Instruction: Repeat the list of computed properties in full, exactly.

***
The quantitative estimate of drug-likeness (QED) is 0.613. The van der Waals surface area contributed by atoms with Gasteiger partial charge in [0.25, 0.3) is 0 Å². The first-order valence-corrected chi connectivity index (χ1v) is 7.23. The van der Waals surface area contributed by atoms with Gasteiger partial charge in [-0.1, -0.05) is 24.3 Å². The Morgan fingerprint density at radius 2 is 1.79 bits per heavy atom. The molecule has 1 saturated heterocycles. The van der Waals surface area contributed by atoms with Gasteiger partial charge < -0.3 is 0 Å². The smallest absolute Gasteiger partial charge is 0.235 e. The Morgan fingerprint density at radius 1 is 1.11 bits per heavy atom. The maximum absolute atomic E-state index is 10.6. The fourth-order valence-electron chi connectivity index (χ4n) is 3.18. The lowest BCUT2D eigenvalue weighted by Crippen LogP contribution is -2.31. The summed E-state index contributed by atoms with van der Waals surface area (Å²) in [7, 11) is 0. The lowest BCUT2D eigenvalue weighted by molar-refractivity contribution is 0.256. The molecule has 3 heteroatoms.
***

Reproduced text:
The quantitative estimate of drug-likeness (QED) is 0.613. The van der Waals surface area contributed by atoms with Gasteiger partial charge in [0.25, 0.3) is 0 Å². The first-order valence-corrected chi connectivity index (χ1v) is 7.23. The van der Waals surface area contributed by atoms with Gasteiger partial charge in [-0.1, -0.05) is 24.3 Å². The Morgan fingerprint density at radius 2 is 1.79 bits per heavy atom. The molecule has 1 saturated heterocycles. The van der Waals surface area contributed by atoms with Gasteiger partial charge < -0.3 is 0 Å². The smallest absolute Gasteiger partial charge is 0.235 e. The Morgan fingerprint density at radius 1 is 1.11 bits per heavy atom. The maximum absolute atomic E-state index is 10.6. The fourth-order valence-electron chi connectivity index (χ4n) is 3.18. The lowest BCUT2D eigenvalue weighted by Crippen LogP contribution is -2.31. The summed E-state index contributed by atoms with van der Waals surface area (Å²) in [7, 11) is 0. The lowest BCUT2D eigenvalue weighted by molar-refractivity contribution is 0.256. The molecule has 3 heteroatoms.